CIBOLA REFUGEES

Cibola County Correctional Facility was a federal prison in Milan, NM, that was shut down in October 2016 due to medical violations. In early 2017, it reopened as an immigration detention center run by CoreCivic, a for-profit prison company.  Most of the people held in the prison are political asylum seekers who have fled violence in their home countries and presented themselves at the US border asking for help. By March, the prison was housing the greatest percentage of asylum seekers of any detention center in the country. Located in a remote community 80 miles from Albuquerque, the refugees detained at Cibola have very little access to legal counsel, and detained immigrants without legal representation are statistically unlikely to win their cases.

Santa Fe Dreamers Project, in partnership with the New Mexico Immigrant Law Center, has been taking as many of these political asylum cases as we can. These are a few of their stories.

  Joel  was a gospel singer and IT technician in the Democratic Republic of Congo who was detained at Cibola. He expressed his opinion in a song where he criticized the current government for killing, persecuting, and raping people. Because of the song he recorded, he was tortured, beaten and threatened with death before fleeing his country.  He was detained at Cibola for 6 months before winning his political asylum case. 

Joel was a gospel singer and IT technician in the Democratic Republic of Congo who was detained at Cibola. He expressed his opinion in a song where he criticized the current government for killing, persecuting, and raping people. Because of the song he recorded, he was tortured, beaten and threatened with death before fleeing his country.  He was detained at Cibola for 6 months before winning his political asylum case.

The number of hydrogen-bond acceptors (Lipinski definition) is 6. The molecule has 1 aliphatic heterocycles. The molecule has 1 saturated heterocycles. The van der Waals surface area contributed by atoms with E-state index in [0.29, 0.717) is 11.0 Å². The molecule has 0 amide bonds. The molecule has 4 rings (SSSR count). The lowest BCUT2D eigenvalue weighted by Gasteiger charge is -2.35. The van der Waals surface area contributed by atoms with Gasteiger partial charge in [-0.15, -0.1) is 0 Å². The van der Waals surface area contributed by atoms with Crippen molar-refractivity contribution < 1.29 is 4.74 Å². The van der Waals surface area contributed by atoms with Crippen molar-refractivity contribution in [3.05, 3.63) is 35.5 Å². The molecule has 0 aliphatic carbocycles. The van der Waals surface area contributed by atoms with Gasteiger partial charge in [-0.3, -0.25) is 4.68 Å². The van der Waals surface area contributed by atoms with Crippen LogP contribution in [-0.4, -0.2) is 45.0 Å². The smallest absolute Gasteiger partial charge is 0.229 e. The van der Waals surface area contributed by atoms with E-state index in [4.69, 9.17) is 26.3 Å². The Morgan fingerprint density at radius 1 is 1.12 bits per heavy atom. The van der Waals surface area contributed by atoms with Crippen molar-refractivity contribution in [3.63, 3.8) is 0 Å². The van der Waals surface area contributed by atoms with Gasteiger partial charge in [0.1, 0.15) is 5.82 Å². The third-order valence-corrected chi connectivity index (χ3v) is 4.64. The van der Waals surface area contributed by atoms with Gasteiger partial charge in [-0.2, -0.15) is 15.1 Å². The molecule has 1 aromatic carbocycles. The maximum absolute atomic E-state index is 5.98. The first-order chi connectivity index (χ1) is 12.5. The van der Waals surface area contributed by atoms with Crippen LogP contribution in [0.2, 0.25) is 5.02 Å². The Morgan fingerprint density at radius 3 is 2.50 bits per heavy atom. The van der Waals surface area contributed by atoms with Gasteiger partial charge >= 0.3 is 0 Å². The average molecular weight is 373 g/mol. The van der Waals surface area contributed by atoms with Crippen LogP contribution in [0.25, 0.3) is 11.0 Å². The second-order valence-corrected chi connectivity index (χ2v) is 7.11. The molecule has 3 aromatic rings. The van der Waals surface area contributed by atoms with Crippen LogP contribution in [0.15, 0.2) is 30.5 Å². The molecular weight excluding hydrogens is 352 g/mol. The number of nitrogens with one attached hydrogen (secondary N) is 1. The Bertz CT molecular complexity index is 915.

Zepherino  worked in industrial automation in the Democratic Republic of Congo. He also volunteered at a refugee camp for Angolan refugees, before becoming a refugee himself after the government tried to burn him alive for participating in a peaceful protest in support of human rights. He was detained at Cibola for 9 months before winning his political asylum case. Zepherino's story is being featured in an independent documentary film project.

Zepherino worked in industrial automation in the Democratic Republic of Congo. He also volunteered at a refugee camp for Angolan refugees, before becoming a refugee himself after the government tried to burn him alive for participating in a peaceful protest in support of human rights. He was detained at Cibola for 9 months before winning his political asylum case. Zepherino's story is being featured in an independent documentary film project.

  Alpha  had recently completed degrees in Accounting and in German in his home country of Guinea. He was active as a student organizer and vocal on the radio about his criticism of the government and his vision for a better Guinea. He was tortured multiple times for this, and when the government came looking to kill him, he fled for his life. Alpha was detained at Cibola for 6.5 months before winning his political asylum case. His story is being featured in an independent documentary film project.

Alpha had recently completed degrees in Accounting and in German in his home country of Guinea. He was active as a student organizer and vocal on the radio about his criticism of the government and his vision for a better Guinea. He was tortured multiple times for this, and when the government came looking to kill him, he fled for his life. Alpha was detained at Cibola for 6.5 months before winning his political asylum case. His story is being featured in an independent documentary film project.

“Thank God for the pro bono lawyers. They’re saving human lives. They support and encourage the people who are there in very difficult and precarious conditions. People who are are suffering. The lawyers’ presence gave us strength. They do work that comes from the heart. They’ve accepted to put their lives in the service of helping others. I can only say thank you, and that this work can’t stop. Because if it ever did stop, there are a lot of lives that would perish.”

- Joel